The Prize For Abolishing Ologbotsere Title By Olu Of Warri

By Wilson Ruvwoghor,

I can relate with the suspension of a recalcitrant Ologbotsere, but to abolish the heftiest Itsekiri traditional title after the Olu stool, that I have not been able to process.

No matter how articulate the Palace rationalises it, you “don’t throw the baby out with the bathwater” is the universal guiding caution in critical moments as Iwereland currently witnesses.

I thought the desperation to give Chief Ayiri Emami a bad name to hang him had set enough negative precedences demeaning of the reveled Itsekiri royalty already.

With the heightened absolutism raised to pronouncing a towering Ologbotsere stool, from the second-highest traditional title into a mere “nickname”, the huge price the Itsekiri nation will pay is inescapable.

Under Atuwatse III, a couple of new chapters may have been written in the redefinition of the supremacy an Olu and his loyal Palace Chiefs. In the desperation to meet the exigency of the moment at all costs, the Olu, palace advisers and cheering crowd have become deliberately blinded to the colossal damage associated.

In anticipation, as usual, I will stand by, to see how friends and foes of Iwere descent will prove me wrong or right again. Even if they win the debate in the immediate, time will certainly manifest the damages ahead.

I’ve interacted with very informed Itsekiri opinion leaders who affirmed that an Ologbotsere is by the customs and tradition bestowed with power and influence, second only to the Olu, in the affairs of the land.

As a result, successive monarchs (Ogianme Ikenwole proving the most recent exception) would rather not replace a demised Ologbotsere, on purpose, to evade the pressures an uncooperative Ologbotsore can exert on the Olu stool, including the choice of a new Olu.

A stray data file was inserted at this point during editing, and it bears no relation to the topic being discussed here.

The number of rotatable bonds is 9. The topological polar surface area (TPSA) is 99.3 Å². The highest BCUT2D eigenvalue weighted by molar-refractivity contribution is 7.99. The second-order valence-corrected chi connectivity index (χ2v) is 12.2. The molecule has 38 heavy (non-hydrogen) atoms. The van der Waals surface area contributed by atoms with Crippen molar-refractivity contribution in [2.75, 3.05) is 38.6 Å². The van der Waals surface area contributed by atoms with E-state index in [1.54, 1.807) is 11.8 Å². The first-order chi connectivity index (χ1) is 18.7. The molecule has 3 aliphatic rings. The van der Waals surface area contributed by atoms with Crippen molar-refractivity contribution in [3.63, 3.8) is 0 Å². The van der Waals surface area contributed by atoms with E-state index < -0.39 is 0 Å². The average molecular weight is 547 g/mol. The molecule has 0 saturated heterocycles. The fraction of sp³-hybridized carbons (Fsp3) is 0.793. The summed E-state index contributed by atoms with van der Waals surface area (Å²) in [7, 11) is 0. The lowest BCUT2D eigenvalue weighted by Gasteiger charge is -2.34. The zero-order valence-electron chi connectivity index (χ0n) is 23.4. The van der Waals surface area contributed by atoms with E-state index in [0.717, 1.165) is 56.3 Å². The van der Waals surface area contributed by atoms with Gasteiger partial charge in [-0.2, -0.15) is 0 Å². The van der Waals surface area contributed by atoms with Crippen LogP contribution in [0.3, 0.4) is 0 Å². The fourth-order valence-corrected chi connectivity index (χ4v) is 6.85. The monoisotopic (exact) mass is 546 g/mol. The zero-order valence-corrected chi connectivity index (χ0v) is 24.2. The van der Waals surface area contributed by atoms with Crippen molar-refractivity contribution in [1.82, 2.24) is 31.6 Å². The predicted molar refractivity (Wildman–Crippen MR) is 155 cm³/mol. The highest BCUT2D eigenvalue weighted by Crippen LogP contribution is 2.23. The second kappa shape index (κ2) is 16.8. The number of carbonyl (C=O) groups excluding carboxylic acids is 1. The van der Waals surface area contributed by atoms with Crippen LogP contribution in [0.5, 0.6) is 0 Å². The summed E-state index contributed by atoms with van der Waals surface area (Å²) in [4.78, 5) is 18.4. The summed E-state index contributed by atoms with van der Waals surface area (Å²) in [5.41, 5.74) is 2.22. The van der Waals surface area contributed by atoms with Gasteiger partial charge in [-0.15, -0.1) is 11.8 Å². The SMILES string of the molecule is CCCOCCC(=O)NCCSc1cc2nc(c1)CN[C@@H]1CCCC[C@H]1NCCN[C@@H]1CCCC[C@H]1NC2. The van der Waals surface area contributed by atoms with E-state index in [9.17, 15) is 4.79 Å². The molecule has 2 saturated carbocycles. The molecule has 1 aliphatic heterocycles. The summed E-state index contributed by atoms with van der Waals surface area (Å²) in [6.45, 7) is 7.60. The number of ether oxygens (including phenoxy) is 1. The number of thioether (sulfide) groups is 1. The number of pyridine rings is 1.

To go beyond the previous Olus disposition of restraining the replacement of a demised Ologbotsere, to drive the extremism to abolish the traditional chieftaincy, I see corresponding extreme danger ahead.

That Itsekiris, including those with deepest of sense of history, often speak of their monarchy’s interregnum with bloated pride is just for sheer display of the Iwere people primordial extreme pride, even in self-deceit.

There is nothing to be proud of about an 88 (14 June 1848 – 7 February 1936) dynastic crisis that arrested the running of the revelled throne. It could only have resulted from irreconcilable differences among power brokers over the throne.

Eighty-five years into the restoration of the Olu throne, another near century interregnum may not be what lies ahead as the kingdom starts another descent into the reign of impunity, similar to the oddities that forced the first interregnum.

Society seems to have advanced too much to allow another stalemate. However, the extreme humiliation of the Ologbotsere descendants in the abolition, by the Olu’s fiat, of the highest chieftaincy, exclusive to this lineage, the power brokers have, deliberate or inadvertent, overheated the simmering conspiracy for a split of the Olu throne.

The abolition of Ologbotsere is not the impetus that cannot wish away without instigating increased dissents. Over the choice of 21st Olu, hired hoodlums broke into the sacred serenity of the Palace of the Olu while mourning was still being held for demised 20th Olu by two of his sons, one of them denied deserved right of first refusal to succeed his father.

The thugs, not faceless, left in their wake, unrestrained vandalism, including missing Olu crowns. In that melee, the Nigerian Police, with both Divisional Office and Area Command, a stone throw from the Palace ignored, deliberately so, distressed calls from both endangered princes of the demised Olu.

But through the Benin Zonal Command, the same police which can’t fuel patrol vehicles unless the patrol teams extort on helpless victims was bankrolled to roll out two colour full pages of national newspapers, declaring the two princes of Ogiamen Ikenwoli wanted, guilty as charged for stealing the missing crowns.

Same power brokers claimed a successor Olu can’t be crowned till the missing crowns were found, the overriding sentiment to deny the deserving occupant to the throne his father exited. They would eventually crown the favoured prince as Olu, without the much indispensable stolen crowns.

Before it got to a head, the rental hoodlums who desecrated the palace would also invade a High Court in sitting, chasing out the Judge, the Plaintiff and his Counsel who had approached the bench to dissent perceived compromise of the Olu selection process.

The consequences of all of these extremes measures will not do good to the Itsekiri nation any good in the long run. Only time will tell.

Wilson Ruvwoghor, writing from Warri

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